The Perilous Journey of the Female Orgasm
The Medical Patriarchal to Female Pleasure and Anatomy
As a young girl, the inner workings of the female body fascinated me. Since learning of its cyclical nature, the impact of hormones on the mind and the mysterious changes brought about by puberty, the body’s complexity became enthralling.
Knowledge about female anatomy is fundamental, especially for those living in these bodies. Understanding the workings of our bodies makes it easier for us to be confident that any experienced pain might not be normal. It also allows us to make informed decisions about our bodily health, especially when faced with gender bias in healthcare.
I was very excited to deepen my knowledge during my first sexual education classes in grade nine. Three classes focused mostly on the importance of using contraception and getting regular tests for sexually transmitted infections. Though I am glad I was spared the rhetorics of abstinence being the best method of contraception, this was a sexual education class where sex was noticeably absent and orgasm was even more noticeably tabooed.
Patriarchal stigmatization of female pleasure continues to cause harm. We are told our pleasure is shameful and that sex is not something to be enjoyed. As I grew older and took part in conversations about sex with those around me, the topic of female pleasure finally came into the picture.
The female orgasm has always had its degree of potentially harmful mysticism. Is the vaginal orgasm possible? Can orgasms only occur through clitoral stimulation? Is the G-spot real? Are female orgasms different from male orgasms? Is it more difficult for women to orgasm? What does an orgasm feel like for women?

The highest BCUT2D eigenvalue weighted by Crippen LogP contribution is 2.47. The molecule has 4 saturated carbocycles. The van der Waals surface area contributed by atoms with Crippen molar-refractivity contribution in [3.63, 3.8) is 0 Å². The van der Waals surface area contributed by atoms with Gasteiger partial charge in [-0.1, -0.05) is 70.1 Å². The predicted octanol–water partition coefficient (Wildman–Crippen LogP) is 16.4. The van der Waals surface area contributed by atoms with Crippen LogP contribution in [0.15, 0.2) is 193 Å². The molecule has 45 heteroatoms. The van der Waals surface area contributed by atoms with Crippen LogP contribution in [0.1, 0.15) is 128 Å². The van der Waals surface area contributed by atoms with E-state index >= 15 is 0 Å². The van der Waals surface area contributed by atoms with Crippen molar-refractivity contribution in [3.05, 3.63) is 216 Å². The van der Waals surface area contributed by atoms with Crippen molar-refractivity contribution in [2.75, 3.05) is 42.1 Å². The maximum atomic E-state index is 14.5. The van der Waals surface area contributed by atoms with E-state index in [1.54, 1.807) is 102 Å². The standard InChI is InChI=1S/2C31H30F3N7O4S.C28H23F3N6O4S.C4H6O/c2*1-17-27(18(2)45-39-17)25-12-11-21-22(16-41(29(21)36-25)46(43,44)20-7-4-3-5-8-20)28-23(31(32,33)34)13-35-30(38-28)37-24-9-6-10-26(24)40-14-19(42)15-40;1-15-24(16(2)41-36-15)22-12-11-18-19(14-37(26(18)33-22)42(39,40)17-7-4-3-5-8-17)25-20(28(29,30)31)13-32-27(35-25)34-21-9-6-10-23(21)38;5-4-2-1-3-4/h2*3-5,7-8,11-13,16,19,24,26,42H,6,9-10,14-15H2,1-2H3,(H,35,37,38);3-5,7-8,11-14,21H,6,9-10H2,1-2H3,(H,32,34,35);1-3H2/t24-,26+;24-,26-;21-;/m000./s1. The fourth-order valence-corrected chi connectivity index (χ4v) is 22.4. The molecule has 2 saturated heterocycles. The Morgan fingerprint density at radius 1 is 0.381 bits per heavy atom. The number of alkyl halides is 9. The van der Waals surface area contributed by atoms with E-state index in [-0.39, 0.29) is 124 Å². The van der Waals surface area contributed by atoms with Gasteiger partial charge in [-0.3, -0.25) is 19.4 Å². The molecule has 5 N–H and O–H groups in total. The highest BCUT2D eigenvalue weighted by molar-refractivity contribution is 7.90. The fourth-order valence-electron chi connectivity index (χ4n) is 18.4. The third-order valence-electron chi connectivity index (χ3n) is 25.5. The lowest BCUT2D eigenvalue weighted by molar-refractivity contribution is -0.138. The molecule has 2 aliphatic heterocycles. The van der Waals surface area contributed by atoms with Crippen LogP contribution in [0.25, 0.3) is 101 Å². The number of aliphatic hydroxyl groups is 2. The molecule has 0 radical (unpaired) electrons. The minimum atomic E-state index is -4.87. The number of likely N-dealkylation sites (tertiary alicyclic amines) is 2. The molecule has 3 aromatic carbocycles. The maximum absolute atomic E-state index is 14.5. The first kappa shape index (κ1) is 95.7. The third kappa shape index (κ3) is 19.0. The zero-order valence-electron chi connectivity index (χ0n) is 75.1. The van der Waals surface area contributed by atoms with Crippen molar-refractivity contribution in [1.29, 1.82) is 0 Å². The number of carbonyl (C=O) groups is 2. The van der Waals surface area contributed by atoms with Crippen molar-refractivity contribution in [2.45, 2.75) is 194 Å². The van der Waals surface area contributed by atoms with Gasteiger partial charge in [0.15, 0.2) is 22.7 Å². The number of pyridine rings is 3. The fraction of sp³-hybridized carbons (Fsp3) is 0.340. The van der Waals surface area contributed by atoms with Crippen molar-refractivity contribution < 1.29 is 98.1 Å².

The clitoris is an erogenous sexual organ that has suffered from the stigma regarding female pleasure. Because it is a sexual organ that is not useful for reproduction and whose only function is female pleasure, the medical community has not studied it in depth. Urologist surgeon Helen O’Connell, who was the first person to map out the anatomy of the clitoris, told The Guardian that many of her fellow doctors (including obstetrics and gynecology doctors) did not know about the complete anatomy of the clitoris.
The term orgasm gap—popularized by Dr. Laurie Mintz of the University of Florida—refers to the discrepancy between the male versus. female orgasm rate. According to a 2018 U.S. National Sample study, heterosexual men have 95 per cent orgasm rate during sex, while heterosexual women have a rate of 65 per cent. This shocking difference is not due to women being naturally less prone to orgasms than men—it is due to a lack of medical knowledge regarding the female body.
Until 2017, science manuals across France misrepresented the clitoris’ anatomy. It was discovered in 2022 that the clitoris had over 10,000 nerve endings and not 8,000, like it was previously thought. The clitoris, which many consider to be essential to orgasm, is misunderstood and unknown by many.
When medical professionals neglect the importance of the clitoris in the lives and health of those concerned, it normalizes the exclusion of the clitoris from medical discourse. This exclusion directly impacts the sexual satisfaction of all those with a clitoris, since a vital part of their sexual anatomy gets medically dismissed. How can one expect to reach orgasm without adequate knowledge of their sexual anatomy?
The orgasm gap is a reflection of the medical community’s historical unwillingness to study female anatomy with the same fervor as they do for male anatomy. It also reflects a desire to maintain female pleasure within the confines of shame, perversion and immorality.
I wish my sex-ed classes had taught me about the clitoris, along with accurate depictions of female anatomy. I wish my sexual education classes had not separated boys and girls so all of us could have learned more comprehensively together. However, wishes will not bridge the orgasm gap.
To be properly understood, female anatomy needs to be studied, free from the confines of patriarchal prejudices. Those new scientific discoveries should then be made available to all. No one should discover what the anatomy of half of the world's population looks like only when entering their 20s.
This article originally appeared in Volume 43, Issue 9, published January 10, 2023.